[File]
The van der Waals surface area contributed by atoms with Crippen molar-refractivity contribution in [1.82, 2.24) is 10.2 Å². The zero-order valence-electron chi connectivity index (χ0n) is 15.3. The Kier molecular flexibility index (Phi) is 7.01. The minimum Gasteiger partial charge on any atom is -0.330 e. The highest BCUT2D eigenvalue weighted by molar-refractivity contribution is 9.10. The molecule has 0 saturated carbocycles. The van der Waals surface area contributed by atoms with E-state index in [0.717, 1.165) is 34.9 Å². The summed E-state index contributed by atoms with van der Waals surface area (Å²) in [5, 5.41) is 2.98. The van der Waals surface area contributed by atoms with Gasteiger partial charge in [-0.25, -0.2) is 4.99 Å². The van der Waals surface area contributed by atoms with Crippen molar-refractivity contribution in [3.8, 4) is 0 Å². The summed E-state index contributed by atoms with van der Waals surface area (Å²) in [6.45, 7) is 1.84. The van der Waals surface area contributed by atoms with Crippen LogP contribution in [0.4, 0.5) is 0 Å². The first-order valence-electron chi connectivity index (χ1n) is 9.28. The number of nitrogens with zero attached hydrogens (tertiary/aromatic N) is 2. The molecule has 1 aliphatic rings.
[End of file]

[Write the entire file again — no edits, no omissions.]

The van der Waals surface area contributed by atoms with Crippen molar-refractivity contribution in [1.82, 2.24) is 10.2 Å². The zero-order valence-electron chi connectivity index (χ0n) is 15.3. The Kier molecular flexibility index (Phi) is 7.01. The minimum Gasteiger partial charge on any atom is -0.330 e. The highest BCUT2D eigenvalue weighted by molar-refractivity contribution is 9.10. The molecule has 0 saturated carbocycles. The van der Waals surface area contributed by atoms with E-state index in [0.717, 1.165) is 34.9 Å². The summed E-state index contributed by atoms with van der Waals surface area (Å²) in [5, 5.41) is 2.98. The van der Waals surface area contributed by atoms with Gasteiger partial charge in [-0.25, -0.2) is 4.99 Å². The van der Waals surface area contributed by atoms with Crippen molar-refractivity contribution in [3.8, 4) is 0 Å². The summed E-state index contributed by atoms with van der Waals surface area (Å²) in [6.45, 7) is 1.84. The van der Waals surface area contributed by atoms with Crippen LogP contribution in [0.4, 0.5) is 0 Å². The first-order valence-electron chi connectivity index (χ1n) is 9.28. The number of nitrogens with zero attached hydrogens (tertiary/aromatic N) is 2. The molecule has 1 aliphatic rings.